5 Things I Learned About Nutrition While Recovering From an Eating Disorder
And how you can use them to strengthen your long-distance running journey
By Rebecca Wied
For the past 10 years, my world has been consumed by the thoughts of numbers, food, and exercise; and my time has been filled up with doctor appointments, therapy, and treatment stays. At the age of 13, I was diagnosed with anorexia nervosa and my life has never been the same since. Running, something that brings me true joy and is an escape for my body and mind, has been taken away from me far too many times. My most recent relapse landed me in the hospital for dehydration, malnutrition, and cardiac problems, and then residential treatment in Utah for 13 months. While being fed through an NG tube, I was told there was a possibility I would not even make it, not to mention the countless doctors, therapists, and dietitians over the years that have told me that I was a lost cause and could not work with me. Now, 3 years later, I am proving all of those people wrong, and the biggest motivator for me and my recovery is running.
This year, 2022, has been a big year for me in terms of running. I have ran a PR in all distances: 5k, 10k, half, and full marathon, and even completed (and PR’ed) my first Ironman 70.3. Ultimately, I credit a lot of my success this year from properly fueling myself and my training, and these are my top 5 takeaways:
1. Your Body Cannot Run on Empty
For the longest time, I thought I was invincible and the exception to the rule that food is essential for your body to be able to do physical activity, let alone live. Over the past few years I have learned that I am not the exception, and also that no one else is either. I love the saying “Food is Fuel”, especially in eating disorder recovery, as this helps me see food as a positive thing and something that enables me to do the thing I love the most – run. As runners, we need even more food, or energy, then others, and this is something we should prioritize. We must prioritize nutrition to ensure we can continue to push our bodies past the normal limit.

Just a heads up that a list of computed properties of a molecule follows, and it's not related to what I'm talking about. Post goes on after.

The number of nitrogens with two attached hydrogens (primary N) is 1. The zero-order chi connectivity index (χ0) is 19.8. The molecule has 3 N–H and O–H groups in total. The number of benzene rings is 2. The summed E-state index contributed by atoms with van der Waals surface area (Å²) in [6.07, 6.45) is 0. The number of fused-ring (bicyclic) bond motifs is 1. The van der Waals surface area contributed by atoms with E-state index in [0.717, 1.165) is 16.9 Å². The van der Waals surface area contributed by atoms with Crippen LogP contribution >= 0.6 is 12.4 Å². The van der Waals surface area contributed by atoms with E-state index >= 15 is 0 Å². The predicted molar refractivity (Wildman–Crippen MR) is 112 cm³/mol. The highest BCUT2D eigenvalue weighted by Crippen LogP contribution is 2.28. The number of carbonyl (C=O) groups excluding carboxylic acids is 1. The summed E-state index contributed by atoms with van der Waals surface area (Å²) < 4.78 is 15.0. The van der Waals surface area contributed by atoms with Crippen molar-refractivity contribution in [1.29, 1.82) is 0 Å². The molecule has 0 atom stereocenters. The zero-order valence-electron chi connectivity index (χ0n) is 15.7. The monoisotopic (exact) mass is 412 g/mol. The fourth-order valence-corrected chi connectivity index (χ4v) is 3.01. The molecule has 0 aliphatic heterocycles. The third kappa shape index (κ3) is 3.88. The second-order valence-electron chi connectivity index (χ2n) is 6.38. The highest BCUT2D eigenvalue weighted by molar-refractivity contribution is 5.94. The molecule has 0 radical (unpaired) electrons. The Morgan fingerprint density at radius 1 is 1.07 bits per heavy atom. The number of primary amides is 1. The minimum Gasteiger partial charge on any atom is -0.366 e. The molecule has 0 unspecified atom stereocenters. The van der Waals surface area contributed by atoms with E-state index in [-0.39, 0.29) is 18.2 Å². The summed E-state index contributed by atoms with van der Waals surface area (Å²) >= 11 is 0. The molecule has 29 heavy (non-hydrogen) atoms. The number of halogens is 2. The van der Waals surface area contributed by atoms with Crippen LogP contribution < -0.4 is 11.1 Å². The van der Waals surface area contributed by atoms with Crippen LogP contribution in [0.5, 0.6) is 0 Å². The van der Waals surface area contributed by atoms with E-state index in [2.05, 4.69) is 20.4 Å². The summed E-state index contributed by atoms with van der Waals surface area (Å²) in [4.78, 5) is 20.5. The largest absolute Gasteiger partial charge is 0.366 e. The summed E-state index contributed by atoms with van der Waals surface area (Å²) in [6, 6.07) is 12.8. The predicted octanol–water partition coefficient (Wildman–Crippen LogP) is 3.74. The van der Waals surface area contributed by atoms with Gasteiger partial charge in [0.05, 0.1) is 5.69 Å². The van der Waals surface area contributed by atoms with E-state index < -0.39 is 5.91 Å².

This also includes rest days and during runs! Rest days are for our bodies to recover from the previous days of training and to prepare for the long training days ahead, and an essential aspect of recovery and repair is nutrition. So, even though you might not be exerting your body in the same way you usually do, you should not restrict your intake on rest days. Nutrition during runs, especially long runs, is another important aspect to remember and incorporate to one’s training plan. Simply put, your body cannot run on empty.
2. Carbs are not to be Feared
With one of the biggest diets on the market currently being Keto and Low-Carb Diets, it is easy to fall into the diet culture trap that our society is wrapped up in that demonizes carbs. But, as athletes, carbs are our main source of fuel. Carbohydrates are the easiest and fastest nutrient that our body can break down to use as energy, so if we are not supplying ourselves with the proper amount of carbs, our bodies are going to turn to other sources to get energy from, which would be proteins and fat, and ultimately our own muscles. Running and endurance training already puts our bodies through a lot of stress, so by ensuring you are giving your body the proper fuel and carbs, you ensure you stay out of starvation mode, and keep added extra stress away from your body.
3. Post-Run Nutrition is Essential
30 minutes to 1 hour after a workout is a time frame every athlete should remember. This is the time frame when you should be eating or drinking something with protein and carbs to ensure proper recovery and repair of muscles. Post-Workout nutrition is when protein comes into play, and is now the main macronutrient you should be focusing on. My favorite post-run fuel is chocolate milk!
4. Hydration is Key
Just as important as food, hydration should not be forgotten or put on the back burner. Not properly hydrating hinders performance and stresses the body. During training sessions, sweat is inevitable, even in the cold, and when our bodies sweat we lose not just water, but essential nutrients called electrolytes. After workouts, water and electrolytes need to be replaced, not just one or the other!
5. All Foods Fit
All foods fit! This is important to emphasize, because as runners, or athletes, it is often assumed we must only eat a healthy and whole food diet; and while that is important, restricting your body of other “fun” foods is even more harmful. Let the mindset go that eating dessert will impact your performance in a negative way, because that is far from the truth. Fueling your body well, giving your body all the foods, and living your life to the fullest is what will prepare you for success in running and in life. Even if that means going out for a drink or dessert!